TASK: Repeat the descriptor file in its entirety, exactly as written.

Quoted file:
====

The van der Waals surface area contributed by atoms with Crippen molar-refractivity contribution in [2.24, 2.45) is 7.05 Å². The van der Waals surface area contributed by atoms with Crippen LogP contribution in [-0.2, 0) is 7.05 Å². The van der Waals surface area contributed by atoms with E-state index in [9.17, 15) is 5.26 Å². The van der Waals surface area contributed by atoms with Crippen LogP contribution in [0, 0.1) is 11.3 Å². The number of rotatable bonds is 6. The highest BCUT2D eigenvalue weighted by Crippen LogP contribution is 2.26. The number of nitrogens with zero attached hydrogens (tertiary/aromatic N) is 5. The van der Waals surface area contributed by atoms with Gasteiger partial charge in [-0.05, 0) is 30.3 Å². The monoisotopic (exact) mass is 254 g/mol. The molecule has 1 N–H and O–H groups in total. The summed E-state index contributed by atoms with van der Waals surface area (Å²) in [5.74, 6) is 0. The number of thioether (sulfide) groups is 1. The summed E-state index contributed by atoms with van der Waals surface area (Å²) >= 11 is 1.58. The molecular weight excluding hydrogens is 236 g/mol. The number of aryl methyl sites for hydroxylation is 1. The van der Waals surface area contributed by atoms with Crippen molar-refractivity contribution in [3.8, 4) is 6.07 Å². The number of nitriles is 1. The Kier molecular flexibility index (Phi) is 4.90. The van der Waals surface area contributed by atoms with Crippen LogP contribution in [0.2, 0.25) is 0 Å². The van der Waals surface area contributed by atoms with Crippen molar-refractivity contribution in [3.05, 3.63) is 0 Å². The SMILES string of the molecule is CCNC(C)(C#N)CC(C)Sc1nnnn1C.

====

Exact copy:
The van der Waals surface area contributed by atoms with Crippen molar-refractivity contribution in [2.24, 2.45) is 7.05 Å². The van der Waals surface area contributed by atoms with Crippen LogP contribution in [-0.2, 0) is 7.05 Å². The van der Waals surface area contributed by atoms with E-state index in [9.17, 15) is 5.26 Å². The van der Waals surface area contributed by atoms with Crippen LogP contribution in [0, 0.1) is 11.3 Å². The number of rotatable bonds is 6. The highest BCUT2D eigenvalue weighted by Crippen LogP contribution is 2.26. The number of nitrogens with zero attached hydrogens (tertiary/aromatic N) is 5. The van der Waals surface area contributed by atoms with Gasteiger partial charge in [-0.05, 0) is 30.3 Å². The monoisotopic (exact) mass is 254 g/mol. The molecule has 1 N–H and O–H groups in total. The summed E-state index contributed by atoms with van der Waals surface area (Å²) in [5.74, 6) is 0. The number of thioether (sulfide) groups is 1. The summed E-state index contributed by atoms with van der Waals surface area (Å²) >= 11 is 1.58. The molecular weight excluding hydrogens is 236 g/mol. The number of aryl methyl sites for hydroxylation is 1. The van der Waals surface area contributed by atoms with Crippen molar-refractivity contribution in [3.8, 4) is 6.07 Å². The number of nitriles is 1. The Kier molecular flexibility index (Phi) is 4.90. The van der Waals surface area contributed by atoms with Crippen LogP contribution in [0.2, 0.25) is 0 Å². The van der Waals surface area contributed by atoms with Crippen molar-refractivity contribution in [3.05, 3.63) is 0 Å². The SMILES string of the molecule is CCNC(C)(C#N)CC(C)Sc1nnnn1C.